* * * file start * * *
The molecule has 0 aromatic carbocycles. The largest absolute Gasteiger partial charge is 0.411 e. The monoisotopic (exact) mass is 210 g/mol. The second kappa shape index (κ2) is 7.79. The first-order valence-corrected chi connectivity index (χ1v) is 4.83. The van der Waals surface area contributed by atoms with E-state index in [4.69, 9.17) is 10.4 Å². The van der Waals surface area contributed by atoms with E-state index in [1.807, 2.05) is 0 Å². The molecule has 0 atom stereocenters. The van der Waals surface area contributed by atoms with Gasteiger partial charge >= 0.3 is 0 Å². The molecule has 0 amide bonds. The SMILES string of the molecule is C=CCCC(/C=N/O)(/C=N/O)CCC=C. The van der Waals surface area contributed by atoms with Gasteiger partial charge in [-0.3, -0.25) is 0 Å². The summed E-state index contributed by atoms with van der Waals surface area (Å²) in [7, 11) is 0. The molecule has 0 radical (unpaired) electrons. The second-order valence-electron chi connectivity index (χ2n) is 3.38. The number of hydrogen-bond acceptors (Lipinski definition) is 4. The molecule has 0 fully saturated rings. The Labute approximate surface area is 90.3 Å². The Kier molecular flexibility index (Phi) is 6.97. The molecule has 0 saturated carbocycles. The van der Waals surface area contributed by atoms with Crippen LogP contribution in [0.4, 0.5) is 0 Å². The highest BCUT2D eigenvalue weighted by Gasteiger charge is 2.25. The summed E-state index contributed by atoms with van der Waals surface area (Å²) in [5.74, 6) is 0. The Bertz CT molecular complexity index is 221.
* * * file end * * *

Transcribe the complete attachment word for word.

The molecule has 0 aromatic carbocycles. The largest absolute Gasteiger partial charge is 0.411 e. The monoisotopic (exact) mass is 210 g/mol. The second kappa shape index (κ2) is 7.79. The first-order valence-corrected chi connectivity index (χ1v) is 4.83. The van der Waals surface area contributed by atoms with E-state index in [4.69, 9.17) is 10.4 Å². The van der Waals surface area contributed by atoms with E-state index in [1.807, 2.05) is 0 Å². The molecule has 0 atom stereocenters. The van der Waals surface area contributed by atoms with Gasteiger partial charge >= 0.3 is 0 Å². The molecule has 0 amide bonds. The SMILES string of the molecule is C=CCCC(/C=N/O)(/C=N/O)CCC=C. The van der Waals surface area contributed by atoms with Gasteiger partial charge in [-0.3, -0.25) is 0 Å². The summed E-state index contributed by atoms with van der Waals surface area (Å²) in [7, 11) is 0. The molecule has 0 radical (unpaired) electrons. The second-order valence-electron chi connectivity index (χ2n) is 3.38. The number of hydrogen-bond acceptors (Lipinski definition) is 4. The molecule has 0 fully saturated rings. The Labute approximate surface area is 90.3 Å². The Kier molecular flexibility index (Phi) is 6.97. The molecule has 0 saturated carbocycles. The van der Waals surface area contributed by atoms with Crippen LogP contribution in [0.4, 0.5) is 0 Å². The highest BCUT2D eigenvalue weighted by Gasteiger charge is 2.25. The summed E-state index contributed by atoms with van der Waals surface area (Å²) in [5.74, 6) is 0. The Bertz CT molecular complexity index is 221.